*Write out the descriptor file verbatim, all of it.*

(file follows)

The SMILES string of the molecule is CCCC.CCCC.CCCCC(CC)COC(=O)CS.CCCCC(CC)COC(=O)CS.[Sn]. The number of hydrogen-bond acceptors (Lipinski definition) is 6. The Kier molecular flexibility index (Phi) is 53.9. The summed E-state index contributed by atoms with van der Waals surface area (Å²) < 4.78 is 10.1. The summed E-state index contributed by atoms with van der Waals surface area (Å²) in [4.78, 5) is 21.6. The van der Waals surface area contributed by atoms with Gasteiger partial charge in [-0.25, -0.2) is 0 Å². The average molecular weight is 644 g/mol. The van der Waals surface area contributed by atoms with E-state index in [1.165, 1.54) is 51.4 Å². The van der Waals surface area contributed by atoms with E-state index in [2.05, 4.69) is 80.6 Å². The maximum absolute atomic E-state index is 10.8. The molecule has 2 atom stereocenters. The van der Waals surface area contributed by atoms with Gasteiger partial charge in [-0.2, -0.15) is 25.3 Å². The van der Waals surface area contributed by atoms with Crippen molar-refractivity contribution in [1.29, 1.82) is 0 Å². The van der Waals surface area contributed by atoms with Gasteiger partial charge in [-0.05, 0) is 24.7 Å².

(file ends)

The SMILES string of the molecule is CCCC.CCCC.CCCCC(CC)COC(=O)CS.CCCCC(CC)COC(=O)CS.[Sn]. The number of hydrogen-bond acceptors (Lipinski definition) is 6. The Kier molecular flexibility index (Phi) is 53.9. The summed E-state index contributed by atoms with van der Waals surface area (Å²) < 4.78 is 10.1. The summed E-state index contributed by atoms with van der Waals surface area (Å²) in [4.78, 5) is 21.6. The van der Waals surface area contributed by atoms with Gasteiger partial charge in [-0.25, -0.2) is 0 Å². The average molecular weight is 644 g/mol. The van der Waals surface area contributed by atoms with E-state index in [1.165, 1.54) is 51.4 Å². The van der Waals surface area contributed by atoms with E-state index in [2.05, 4.69) is 80.6 Å². The maximum absolute atomic E-state index is 10.8. The molecule has 2 atom stereocenters. The van der Waals surface area contributed by atoms with Gasteiger partial charge in [-0.2, -0.15) is 25.3 Å². The van der Waals surface area contributed by atoms with Crippen molar-refractivity contribution in [1.29, 1.82) is 0 Å². The van der Waals surface area contributed by atoms with Gasteiger partial charge in [-0.05, 0) is 24.7 Å².